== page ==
April 6, 2007

Next to be Banned for Damage to Self-Esteem: Being Bad

CINCINNATI, OH--The Knothole Club of Greater Cincinnati will stop allowing bad athletes to participate in little league games because of the negative effect that sucking has on a child's self-esteem.

The decision was made by a group of concerned parents, coaches, and umpires in response to reports that a 7-year old player was seen crying after tripping on the base path and scraping his knee.

“The humiliation of being such a bad runner is far more painful than the injury,” said the boy's mother, Helen Hamilton, who admitted she hadn't actually talked to her son about why he was crying. “These are children. They'll never learn if we let them fail.”

The decision comes on the heels of an earlier announcement that any kind of negative chatter had been banned after some heated exchanges led to fights and hurt feelings. “If you're saying, 'Swing, batter,' and this poor little kid is swinging at everything, he feels bad and maybe he turns to the catcher and gets mad,” Knothole president Dave Epplen explained. “This move was the natural next step in protecting children from learning to deal with the feelings that they might have.”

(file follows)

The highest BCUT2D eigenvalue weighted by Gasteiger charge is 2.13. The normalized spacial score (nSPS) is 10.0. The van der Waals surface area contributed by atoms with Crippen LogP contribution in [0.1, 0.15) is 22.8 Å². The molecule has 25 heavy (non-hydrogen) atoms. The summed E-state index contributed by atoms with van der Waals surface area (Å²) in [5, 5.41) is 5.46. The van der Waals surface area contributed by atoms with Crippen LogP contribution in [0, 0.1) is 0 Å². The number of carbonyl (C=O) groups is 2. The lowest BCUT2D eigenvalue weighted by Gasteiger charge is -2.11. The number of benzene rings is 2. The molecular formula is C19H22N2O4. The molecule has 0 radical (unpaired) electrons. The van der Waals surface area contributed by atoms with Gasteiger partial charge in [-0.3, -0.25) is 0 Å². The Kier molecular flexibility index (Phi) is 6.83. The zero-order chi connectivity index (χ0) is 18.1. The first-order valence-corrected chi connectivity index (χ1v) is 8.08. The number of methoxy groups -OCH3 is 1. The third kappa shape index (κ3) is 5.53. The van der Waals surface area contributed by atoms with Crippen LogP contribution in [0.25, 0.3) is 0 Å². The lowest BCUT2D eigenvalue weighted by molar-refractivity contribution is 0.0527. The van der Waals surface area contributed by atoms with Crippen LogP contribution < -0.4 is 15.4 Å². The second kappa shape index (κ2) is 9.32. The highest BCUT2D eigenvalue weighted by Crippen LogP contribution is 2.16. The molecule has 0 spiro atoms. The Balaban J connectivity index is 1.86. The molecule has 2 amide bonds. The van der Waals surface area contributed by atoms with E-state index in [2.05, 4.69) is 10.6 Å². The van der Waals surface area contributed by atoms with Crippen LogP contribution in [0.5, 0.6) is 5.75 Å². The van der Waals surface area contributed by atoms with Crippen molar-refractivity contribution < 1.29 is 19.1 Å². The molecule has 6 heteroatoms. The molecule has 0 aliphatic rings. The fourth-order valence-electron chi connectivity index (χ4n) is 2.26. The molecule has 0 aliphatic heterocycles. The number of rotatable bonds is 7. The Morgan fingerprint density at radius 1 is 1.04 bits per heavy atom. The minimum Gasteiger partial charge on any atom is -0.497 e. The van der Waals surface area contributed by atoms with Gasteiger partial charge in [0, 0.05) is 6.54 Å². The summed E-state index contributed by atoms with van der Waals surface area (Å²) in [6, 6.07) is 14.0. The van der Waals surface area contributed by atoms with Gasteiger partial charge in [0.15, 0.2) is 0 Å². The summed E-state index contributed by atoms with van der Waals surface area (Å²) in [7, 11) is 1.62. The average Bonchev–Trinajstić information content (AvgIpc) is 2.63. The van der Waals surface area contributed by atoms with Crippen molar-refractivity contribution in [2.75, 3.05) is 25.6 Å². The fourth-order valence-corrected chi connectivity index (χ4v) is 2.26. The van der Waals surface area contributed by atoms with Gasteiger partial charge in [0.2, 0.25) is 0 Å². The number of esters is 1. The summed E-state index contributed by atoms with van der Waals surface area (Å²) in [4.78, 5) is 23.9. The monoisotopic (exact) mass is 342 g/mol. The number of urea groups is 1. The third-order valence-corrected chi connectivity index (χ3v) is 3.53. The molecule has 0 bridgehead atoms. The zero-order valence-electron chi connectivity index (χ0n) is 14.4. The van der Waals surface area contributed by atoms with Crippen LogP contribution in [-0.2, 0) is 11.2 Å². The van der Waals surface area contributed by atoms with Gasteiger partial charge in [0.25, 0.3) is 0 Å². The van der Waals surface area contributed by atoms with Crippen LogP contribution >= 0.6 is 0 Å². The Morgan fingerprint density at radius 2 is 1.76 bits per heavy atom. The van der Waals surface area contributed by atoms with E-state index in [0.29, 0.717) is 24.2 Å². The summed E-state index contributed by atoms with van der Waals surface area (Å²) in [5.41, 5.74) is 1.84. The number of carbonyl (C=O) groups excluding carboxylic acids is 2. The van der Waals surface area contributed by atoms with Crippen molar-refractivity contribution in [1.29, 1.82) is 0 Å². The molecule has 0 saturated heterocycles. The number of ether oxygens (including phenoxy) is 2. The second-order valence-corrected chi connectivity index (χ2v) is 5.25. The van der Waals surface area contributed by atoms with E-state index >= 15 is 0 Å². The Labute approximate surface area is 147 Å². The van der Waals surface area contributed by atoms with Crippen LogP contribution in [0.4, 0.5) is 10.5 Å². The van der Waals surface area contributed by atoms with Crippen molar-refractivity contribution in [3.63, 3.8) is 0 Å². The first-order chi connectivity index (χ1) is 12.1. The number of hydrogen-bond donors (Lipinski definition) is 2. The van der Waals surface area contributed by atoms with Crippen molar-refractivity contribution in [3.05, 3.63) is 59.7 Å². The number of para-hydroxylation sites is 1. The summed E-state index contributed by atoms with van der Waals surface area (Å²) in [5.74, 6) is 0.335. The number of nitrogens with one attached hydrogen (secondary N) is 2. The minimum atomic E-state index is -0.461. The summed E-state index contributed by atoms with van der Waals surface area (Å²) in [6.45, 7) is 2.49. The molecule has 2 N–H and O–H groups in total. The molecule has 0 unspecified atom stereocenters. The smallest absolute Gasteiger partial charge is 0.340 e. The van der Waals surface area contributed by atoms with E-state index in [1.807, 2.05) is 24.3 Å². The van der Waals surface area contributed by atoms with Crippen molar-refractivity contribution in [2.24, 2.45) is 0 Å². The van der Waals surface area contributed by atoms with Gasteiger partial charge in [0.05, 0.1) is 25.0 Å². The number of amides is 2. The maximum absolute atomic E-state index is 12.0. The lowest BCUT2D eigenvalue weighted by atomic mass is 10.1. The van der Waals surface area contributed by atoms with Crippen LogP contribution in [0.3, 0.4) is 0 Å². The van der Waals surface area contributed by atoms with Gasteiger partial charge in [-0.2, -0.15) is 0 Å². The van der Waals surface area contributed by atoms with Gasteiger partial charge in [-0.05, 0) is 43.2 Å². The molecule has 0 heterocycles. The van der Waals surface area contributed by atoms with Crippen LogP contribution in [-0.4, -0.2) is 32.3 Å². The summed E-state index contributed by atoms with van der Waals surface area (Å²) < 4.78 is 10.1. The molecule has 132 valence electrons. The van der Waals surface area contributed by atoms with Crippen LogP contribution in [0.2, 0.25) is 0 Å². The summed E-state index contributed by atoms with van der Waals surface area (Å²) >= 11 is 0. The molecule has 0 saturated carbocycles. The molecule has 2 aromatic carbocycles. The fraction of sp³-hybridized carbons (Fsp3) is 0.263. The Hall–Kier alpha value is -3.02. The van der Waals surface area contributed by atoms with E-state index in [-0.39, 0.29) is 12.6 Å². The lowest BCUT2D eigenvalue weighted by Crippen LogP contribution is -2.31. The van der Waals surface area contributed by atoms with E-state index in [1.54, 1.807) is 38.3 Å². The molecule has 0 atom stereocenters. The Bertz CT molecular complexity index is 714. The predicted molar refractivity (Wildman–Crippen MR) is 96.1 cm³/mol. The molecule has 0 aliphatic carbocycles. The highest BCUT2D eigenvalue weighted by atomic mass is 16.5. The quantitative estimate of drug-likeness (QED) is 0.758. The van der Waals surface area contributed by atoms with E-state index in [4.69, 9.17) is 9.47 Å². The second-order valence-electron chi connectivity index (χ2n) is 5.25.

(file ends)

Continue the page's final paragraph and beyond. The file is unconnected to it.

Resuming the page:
The fact that the decision would exclude about 75 percent of the participants didn't bother Epplen. “Keeping these bad players out of games, heck, out of interactions with other human beings, is for their own good.”

Other measures under consideration include wrapping players in bubble wrap and replacing games between teams with single-player virtual reality in which the child plays only against CPU opponents programmed to lose.

“I like the idea,” said Hamilton. “The best thing I can do to ensure that he makes good choices as an adult is to shelter him from everything right up until the day I decide to leave him to his own devices.”

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